Saving The World
Wind Farm Visit
This past Tuesday I went to the open visiting day at the wind farm north of I-10 between Indian and route 62. It was, as we all hoped, a very windy day. They had set up some displays inside their visitors center including posters listing various factoids about wind power, some aerial photos, and lots of stuff made by kids. A local school was bringing busloads of young kids out. The kids' stuff was the most interesting. There were a lot of drawings of windmills and pictures made by gluing paper on paper and something I noticed was that 90% of the kids' windmills showed only upward pointing blades, so they looked sort of like trees. This is not a criticism of the kids - they were VERY young. But you know how psychologists ask someone to draw a man or themselves or their home, to gain insights to their mental processes? If windmills were more important to our psyche, would upward pointing blades tell us anything?
There were also little one-page essays by the kids, and I know the kids are just learning to repeat back a few facts they got from their teachers. So I thought it odd that many of the kids said windmills have four blades, because while the number of blades varies, they never have four. Just as many kids also said that windmills provide 30% of the world's power! I could not guess which real world fact got misstated by some teacher to produce this wonderful figure. Maybe 30% is some ultimate, ideal that could be reached if wind power were maximized around the world.
Also available in the visitors center were slickly produced "comment cards." Suppose you had a question or comment on wind power or their plans to put up some more turbines. All you had to do was write in your name and contact info under the banner heading that said "Yes, I Support The Dillon Wind Project!" and put your question or comment in the box. What could be more open and above board than that? I don't think they got many of those filled out, but if you soon see a report from the company claiming nearly unanimous support for the project, you might ask what they base their figures on.
There were also free sweetened beverages and snacks! Once the kids got hold of those, it was much more comfortable to step outside and stand in the wind. Out there they had laid out a lot of old wind turbine equipment; blades, gears, cowlings, generators, all kinds of stuff. You could walk right up and touch anything. They had labeled this exhibit a wind energy nature walk, which I thought was just a bit too sugary, since it was clearly a man made technology walk and the only nature to be found was the wind, the rocks and a few creosote. It was either a joke, or a little hint of a high-tech company being ashamed of its techy-ness.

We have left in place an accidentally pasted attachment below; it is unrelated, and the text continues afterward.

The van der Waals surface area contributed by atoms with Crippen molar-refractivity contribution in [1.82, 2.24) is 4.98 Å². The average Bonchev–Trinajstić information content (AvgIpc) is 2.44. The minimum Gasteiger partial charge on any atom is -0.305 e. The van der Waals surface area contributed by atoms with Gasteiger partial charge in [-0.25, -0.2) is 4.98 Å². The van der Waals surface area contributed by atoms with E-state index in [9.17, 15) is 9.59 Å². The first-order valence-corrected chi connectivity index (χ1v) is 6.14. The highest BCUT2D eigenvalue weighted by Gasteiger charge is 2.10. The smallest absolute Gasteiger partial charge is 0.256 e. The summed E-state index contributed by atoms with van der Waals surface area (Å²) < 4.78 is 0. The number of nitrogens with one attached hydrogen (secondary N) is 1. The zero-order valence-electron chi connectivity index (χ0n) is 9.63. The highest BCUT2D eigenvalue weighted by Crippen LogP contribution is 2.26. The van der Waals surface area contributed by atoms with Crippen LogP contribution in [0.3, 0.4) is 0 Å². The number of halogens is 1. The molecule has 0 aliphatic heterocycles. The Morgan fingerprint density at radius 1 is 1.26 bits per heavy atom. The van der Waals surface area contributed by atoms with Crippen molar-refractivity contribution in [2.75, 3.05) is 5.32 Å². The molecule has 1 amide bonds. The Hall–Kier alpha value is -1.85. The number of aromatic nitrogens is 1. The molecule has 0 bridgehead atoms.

But the main point was to get the free bus tour of the wind farm and go inside a turbine. That tour was a bit of a disappointment. I don't know if it's the same tour you have to pay for all the rest of the year, but I wouldn't have paid for this. It would have been nice to have been able to travel in some open top conveyance, but a London double-decker bus is the only vehicle I can think of that is both open to the sky and big enough to carry all the people who wanted to go. I also think there might be some risk to be under those blades. Imagine the scene if one of those rare bird-blade collisions occurred overhead at just the wrong moment.
So, we rode in a regular intercity sort of bus which, due to someone's oversight, had no PA system. Chris our tour guide could speak loud enough that we could hear him pretty well (when the other PR guy in the back wasn't talking over him), but the real problem was that city council member Yvonne Parks was on our bus seated near the front. (And, BTW, I was horrified to see that she wore the same purply-maroon outfit later that night at the city council meeting). So of course our tour guide gave her additional attention, but when he did that it became a conversation between the two of them, that only a few people in adjacent seats could hear. So a lot of the tour was us just riding around in a bus with less visibility than I get in my own truck.
But we did really get to go "inside a turbine," which means stepping through the door at the base of one of those shafts. Much to my disappointment, only about 20 feet over our heads was a steel floor which, while I can appreciate the safety it provided us, didn't allow me to stare all the way up the 250 feet or so to the top. It was also disappointingly quiet, well-lighted and clean in there. You've got some great big electronic box taller than a man, some big fat cables coming down from the turbine and going into the box, and a little computer that looks just like an eMachine sitting on the floor. Our guide pointed to it when I asked where the humans who actually controlled things sat. Turns out they sit not far away and communicate with the turbine via the little eMachine, which I am sure was not running Windows.